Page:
The Wax Conspiracy

Deconstructing a set of construction workers

Settled in 27 July 1987, at a time when the upcoming Bicentennial was leeching into the public present consciousness, a small band of construction workers were set to stage themselves a fine little ochlocracy.

Never mind that however. They had a hunger for some olla podrida. And it was their downfall. Out before the start.

Worth their pepper of a salty Monday, they (who at the time counted among the hundreds of thousands listening to curly-haired pop) grew restless at their situation, troughed both a lack of pay and safety audits on the site.

Escapees and refugees of the subjacent inner city, they sought an unclearer future out in the lush deciduous suburbs. Casting their fresh elbow grease and soft milky hands into the cement mixers of short-handed brickies, this was the life.

Sheer excitement of working with the common folk enough to cloud their judgement and perception of fair conditions. Though only to a point, and only to a point of pliable discontent.

scaffolding against a building
Legs are only as good as the knees before the buckle

Long hours and short breaks, it was the stuff of actual honest, back-breaking work. Far removed of the days leafing through magazines and brochures. Of seeing what other theatre productions were being staged and what avant-garde art installations to muse and peruse.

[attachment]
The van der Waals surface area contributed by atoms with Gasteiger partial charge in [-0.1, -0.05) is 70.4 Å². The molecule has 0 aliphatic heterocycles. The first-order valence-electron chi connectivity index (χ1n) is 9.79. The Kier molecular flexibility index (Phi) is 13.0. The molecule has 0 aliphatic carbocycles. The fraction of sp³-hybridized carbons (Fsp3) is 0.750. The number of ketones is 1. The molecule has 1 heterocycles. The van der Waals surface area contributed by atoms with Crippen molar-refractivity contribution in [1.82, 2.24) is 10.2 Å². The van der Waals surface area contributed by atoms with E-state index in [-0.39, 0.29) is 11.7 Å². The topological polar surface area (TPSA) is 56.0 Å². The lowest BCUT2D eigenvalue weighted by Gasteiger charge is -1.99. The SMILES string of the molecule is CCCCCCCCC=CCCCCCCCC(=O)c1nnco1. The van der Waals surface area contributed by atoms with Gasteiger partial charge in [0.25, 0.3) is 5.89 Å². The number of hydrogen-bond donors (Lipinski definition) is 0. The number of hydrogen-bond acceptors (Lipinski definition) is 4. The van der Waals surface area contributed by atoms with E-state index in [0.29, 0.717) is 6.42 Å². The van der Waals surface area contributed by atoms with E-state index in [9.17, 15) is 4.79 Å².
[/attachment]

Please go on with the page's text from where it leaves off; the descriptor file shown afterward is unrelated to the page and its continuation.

Quite heavily, they were of the thesaurus breed. Of using polysyllabic words to pick apart their social prey behind a mask of affected sophistication. Basically, propping themselves with elongated consonants.

This set their inner-city outer crew against the other workers of the lot. More inclined to speak in clear language, as blue as it may be. It was succinct and to the point.

Among their ranks, a business school dropout by the name of Perch Sanders saw an opportunity to rid himself of their kind while stepping over to the more worldly true blue collars.

The workers from the inner-city on the suburban plot were looking to take control and finances of the construction. The InCiters wanted it their way, and were planning to bring about a more bourgeois scene. So of their own ability that they did not notice when Sanders spiked their potpourri pork and beans with a little cement.

Ethan Switch

Written on Friday, 26 March 2010

The Wax Conspiracy


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